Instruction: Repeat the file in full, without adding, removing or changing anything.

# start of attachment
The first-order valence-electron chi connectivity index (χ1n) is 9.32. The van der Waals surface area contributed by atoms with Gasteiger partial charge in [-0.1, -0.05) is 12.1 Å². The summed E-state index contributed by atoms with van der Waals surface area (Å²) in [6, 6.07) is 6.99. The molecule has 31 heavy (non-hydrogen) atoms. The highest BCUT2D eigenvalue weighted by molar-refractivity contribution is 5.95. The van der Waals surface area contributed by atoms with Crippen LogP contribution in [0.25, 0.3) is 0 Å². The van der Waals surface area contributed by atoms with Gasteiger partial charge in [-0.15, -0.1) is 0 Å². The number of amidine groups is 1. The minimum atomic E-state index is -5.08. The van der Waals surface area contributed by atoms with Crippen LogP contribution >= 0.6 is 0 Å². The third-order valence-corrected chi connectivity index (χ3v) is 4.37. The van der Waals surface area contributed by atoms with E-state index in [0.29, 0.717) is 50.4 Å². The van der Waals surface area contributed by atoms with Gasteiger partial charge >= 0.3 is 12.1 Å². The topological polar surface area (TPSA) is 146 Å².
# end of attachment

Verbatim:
The first-order valence-electron chi connectivity index (χ1n) is 9.32. The van der Waals surface area contributed by atoms with Gasteiger partial charge in [-0.1, -0.05) is 12.1 Å². The summed E-state index contributed by atoms with van der Waals surface area (Å²) in [6, 6.07) is 6.99. The molecule has 31 heavy (non-hydrogen) atoms. The highest BCUT2D eigenvalue weighted by molar-refractivity contribution is 5.95. The van der Waals surface area contributed by atoms with Crippen LogP contribution in [0.25, 0.3) is 0 Å². The van der Waals surface area contributed by atoms with Gasteiger partial charge in [-0.15, -0.1) is 0 Å². The number of amidine groups is 1. The minimum atomic E-state index is -5.08. The van der Waals surface area contributed by atoms with Crippen LogP contribution >= 0.6 is 0 Å². The third-order valence-corrected chi connectivity index (χ3v) is 4.37. The van der Waals surface area contributed by atoms with E-state index in [0.29, 0.717) is 50.4 Å². The van der Waals surface area contributed by atoms with Gasteiger partial charge >= 0.3 is 12.1 Å². The topological polar surface area (TPSA) is 146 Å².